It's not surprising that we're seeing an immediate chilling effect on protected speech, industry attorney Lawrence Walters told XBIZ. This was predicted as the likely impact of the bill, as online intermediaries over-censor content in the attempt
to mitigate their own risks. The damage to the First Amendment appears palpable.
Today, longtime city-by-city escort service website, CityVibe.com, completely disappeared, only to be replaced with a message, Sorry, this website is not available.
Tonight, mainstream classified site Craigslist, which serves more than 20 billion page views per month, said that it has dropped personals listings in the U.S.
Motherboard reported today that at least six porn performers have complained that files have been blocked without warning from Google's cloud storage service. It seems like all of our videos in Google Drive are getting flagged by some sort of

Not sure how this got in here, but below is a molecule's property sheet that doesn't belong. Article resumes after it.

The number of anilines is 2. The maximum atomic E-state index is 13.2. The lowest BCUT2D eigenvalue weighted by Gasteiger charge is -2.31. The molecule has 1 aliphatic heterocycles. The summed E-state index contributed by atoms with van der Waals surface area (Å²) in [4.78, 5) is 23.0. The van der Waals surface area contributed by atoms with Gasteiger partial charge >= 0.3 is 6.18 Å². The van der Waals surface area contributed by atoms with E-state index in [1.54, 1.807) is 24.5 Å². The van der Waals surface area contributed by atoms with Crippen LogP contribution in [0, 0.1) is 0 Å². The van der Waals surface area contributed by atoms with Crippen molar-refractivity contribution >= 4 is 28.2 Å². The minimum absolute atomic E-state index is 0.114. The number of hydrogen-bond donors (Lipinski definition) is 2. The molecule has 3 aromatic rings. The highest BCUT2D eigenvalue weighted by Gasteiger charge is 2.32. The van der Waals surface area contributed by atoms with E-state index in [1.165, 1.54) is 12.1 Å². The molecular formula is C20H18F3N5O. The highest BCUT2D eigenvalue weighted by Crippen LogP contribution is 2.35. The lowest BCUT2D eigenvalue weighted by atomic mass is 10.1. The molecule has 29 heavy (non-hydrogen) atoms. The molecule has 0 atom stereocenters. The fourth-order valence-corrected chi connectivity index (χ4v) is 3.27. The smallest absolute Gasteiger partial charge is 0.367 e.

automated system, adult star Lilly Stone told Motherboard. We're not even really getting notified of it, the only way we really found out was one of our customers told us he couldn't view or download the video we sent him.
Another adult star, Avey Moon was trying to send the winner of her Chaturbate contest his prize -- a video titled POV Blowjob -- through her Google Drive account, but it wouldn't send.
Reddit made an announcement late yesterday explaining that the site has changed its content policy, forbidding transactions for certain goods and services that include physical sexual contact. A number of subreddits regularly used to help sex
workers have been completedly banned. Those include r/Escorts , r/MaleEscorts and r/SugarDaddy .
Turkey's parliament on Thursday passed legislation widening government control of the internet, one of the last remaining platforms for
critical and independent reporting.
The TV, and now internet censor RTUK is controlled by representatives of the ruling AKP party.